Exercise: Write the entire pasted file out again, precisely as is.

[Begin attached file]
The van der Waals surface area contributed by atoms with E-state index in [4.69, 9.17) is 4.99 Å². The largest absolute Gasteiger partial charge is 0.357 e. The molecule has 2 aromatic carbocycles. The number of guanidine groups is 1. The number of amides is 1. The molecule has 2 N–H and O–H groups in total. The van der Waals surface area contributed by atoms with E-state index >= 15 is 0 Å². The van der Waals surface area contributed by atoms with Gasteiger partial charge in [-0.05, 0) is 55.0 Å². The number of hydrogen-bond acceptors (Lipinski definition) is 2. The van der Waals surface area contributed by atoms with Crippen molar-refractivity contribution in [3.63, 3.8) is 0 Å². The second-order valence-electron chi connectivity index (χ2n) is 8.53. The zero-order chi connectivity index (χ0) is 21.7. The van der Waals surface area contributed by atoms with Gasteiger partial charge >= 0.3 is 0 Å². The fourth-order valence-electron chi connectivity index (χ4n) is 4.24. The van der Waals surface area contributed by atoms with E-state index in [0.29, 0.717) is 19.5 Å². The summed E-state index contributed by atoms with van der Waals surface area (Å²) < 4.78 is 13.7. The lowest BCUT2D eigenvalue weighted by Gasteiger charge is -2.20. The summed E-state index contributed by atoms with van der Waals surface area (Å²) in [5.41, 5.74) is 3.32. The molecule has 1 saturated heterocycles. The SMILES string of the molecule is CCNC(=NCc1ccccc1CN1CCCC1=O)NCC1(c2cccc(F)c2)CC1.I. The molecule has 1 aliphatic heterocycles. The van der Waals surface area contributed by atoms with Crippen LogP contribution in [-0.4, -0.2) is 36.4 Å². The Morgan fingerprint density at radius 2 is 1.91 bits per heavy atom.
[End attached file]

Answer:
The van der Waals surface area contributed by atoms with E-state index in [4.69, 9.17) is 4.99 Å². The largest absolute Gasteiger partial charge is 0.357 e. The molecule has 2 aromatic carbocycles. The number of guanidine groups is 1. The number of amides is 1. The molecule has 2 N–H and O–H groups in total. The van der Waals surface area contributed by atoms with E-state index >= 15 is 0 Å². The van der Waals surface area contributed by atoms with Gasteiger partial charge in [-0.05, 0) is 55.0 Å². The number of hydrogen-bond acceptors (Lipinski definition) is 2. The van der Waals surface area contributed by atoms with Crippen molar-refractivity contribution in [3.63, 3.8) is 0 Å². The second-order valence-electron chi connectivity index (χ2n) is 8.53. The zero-order chi connectivity index (χ0) is 21.7. The van der Waals surface area contributed by atoms with Gasteiger partial charge >= 0.3 is 0 Å². The fourth-order valence-electron chi connectivity index (χ4n) is 4.24. The van der Waals surface area contributed by atoms with E-state index in [0.29, 0.717) is 19.5 Å². The summed E-state index contributed by atoms with van der Waals surface area (Å²) < 4.78 is 13.7. The lowest BCUT2D eigenvalue weighted by Gasteiger charge is -2.20. The summed E-state index contributed by atoms with van der Waals surface area (Å²) in [5.41, 5.74) is 3.32. The molecule has 1 saturated heterocycles. The SMILES string of the molecule is CCNC(=NCc1ccccc1CN1CCCC1=O)NCC1(c2cccc(F)c2)CC1.I. The molecule has 1 aliphatic heterocycles. The van der Waals surface area contributed by atoms with Crippen LogP contribution in [-0.4, -0.2) is 36.4 Å². The Morgan fingerprint density at radius 2 is 1.91 bits per heavy atom.